Can Sam deal with a rush of so-called “emotions”?
Dick Tracy, 7/28/10
I have to admit that I enjoy Dick’s second panel dialogue: “His movies can be viewed in 3-D without glasses — thus his riches.” Part of it is that I of course wish that someone would use “thus his riches” to end a sentence outlining one of my achievements (“He created the #1 Mary Worth fan site on the Internet — thus his riches”). But I also just like the rhythm of it. I’d call it poetry, but poetry and the decadent so-called “artists” who produce it are loathed by Dick with a righteous passion.
I am a little disappointed by panel three, though; traditionally the strip never misses a chance to translate police jargon like “lifted” for the civilians in the audience.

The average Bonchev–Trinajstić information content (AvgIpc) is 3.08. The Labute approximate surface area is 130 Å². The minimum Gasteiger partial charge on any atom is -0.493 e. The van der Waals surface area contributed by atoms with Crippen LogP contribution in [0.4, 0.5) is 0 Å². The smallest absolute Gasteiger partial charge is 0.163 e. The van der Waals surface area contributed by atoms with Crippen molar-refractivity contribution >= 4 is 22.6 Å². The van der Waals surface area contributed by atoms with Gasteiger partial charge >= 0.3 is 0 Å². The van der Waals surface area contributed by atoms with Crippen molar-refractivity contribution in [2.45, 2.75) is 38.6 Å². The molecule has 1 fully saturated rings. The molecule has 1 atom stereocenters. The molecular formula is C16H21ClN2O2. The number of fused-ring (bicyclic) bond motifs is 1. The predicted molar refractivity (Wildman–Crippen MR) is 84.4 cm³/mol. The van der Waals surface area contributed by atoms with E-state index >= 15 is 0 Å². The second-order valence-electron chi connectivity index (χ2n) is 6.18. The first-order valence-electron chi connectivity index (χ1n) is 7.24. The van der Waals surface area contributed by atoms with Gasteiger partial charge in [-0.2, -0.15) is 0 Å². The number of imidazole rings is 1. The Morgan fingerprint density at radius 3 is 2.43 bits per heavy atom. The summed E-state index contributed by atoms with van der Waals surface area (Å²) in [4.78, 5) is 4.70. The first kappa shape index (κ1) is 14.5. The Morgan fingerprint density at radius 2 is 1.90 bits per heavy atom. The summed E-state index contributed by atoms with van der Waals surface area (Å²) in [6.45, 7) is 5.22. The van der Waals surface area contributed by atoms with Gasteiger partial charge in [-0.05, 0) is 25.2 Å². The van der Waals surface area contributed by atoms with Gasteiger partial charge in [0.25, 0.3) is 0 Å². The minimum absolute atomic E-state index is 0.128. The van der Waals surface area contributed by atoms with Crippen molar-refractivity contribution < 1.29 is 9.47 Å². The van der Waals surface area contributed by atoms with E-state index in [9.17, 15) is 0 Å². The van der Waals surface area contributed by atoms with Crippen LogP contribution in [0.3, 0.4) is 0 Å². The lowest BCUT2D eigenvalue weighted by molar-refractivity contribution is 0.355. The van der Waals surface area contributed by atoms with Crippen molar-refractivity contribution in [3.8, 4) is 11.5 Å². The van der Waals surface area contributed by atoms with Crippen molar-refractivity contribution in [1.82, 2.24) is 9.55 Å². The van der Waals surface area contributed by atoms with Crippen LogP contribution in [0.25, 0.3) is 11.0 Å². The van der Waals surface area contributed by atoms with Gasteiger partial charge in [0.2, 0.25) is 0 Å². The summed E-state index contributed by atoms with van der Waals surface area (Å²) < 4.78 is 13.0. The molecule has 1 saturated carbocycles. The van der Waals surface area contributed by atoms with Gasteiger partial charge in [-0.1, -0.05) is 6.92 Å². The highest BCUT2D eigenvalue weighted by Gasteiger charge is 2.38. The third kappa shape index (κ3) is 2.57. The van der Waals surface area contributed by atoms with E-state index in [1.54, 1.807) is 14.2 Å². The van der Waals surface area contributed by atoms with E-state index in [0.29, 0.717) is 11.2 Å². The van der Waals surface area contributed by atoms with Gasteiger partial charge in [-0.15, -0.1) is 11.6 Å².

Judge Parker, 7/28/10
At last we learn why Sam is so fond of Jules, despite his previous outrage over the young man having the sex relations with his adult daughter: he recognizes in him a kindred spirit, an artiste crushed by parental disapproval! The fact that Sam was forced into law when his true passion lay elsewhere might explains his overall emotional numbness and inability to love. He pushed his musical past down so deeply into his soul that this is apparently the first his own wife has heard about it, and he’s apparently required two beers just to work up the nerve to broach the subject.
Oh, look, Brad and Toni are going to a restaurant called Something Stone, or perhaps the Stone Somethingry, so named because the building that houses it is of stone construction. See, these are the things you focus on, to avoid thinking about the sex banter. Maybe all the food on the menu is made of stones! Ha ha! Then they’ll eat them and die, and the banter will stop.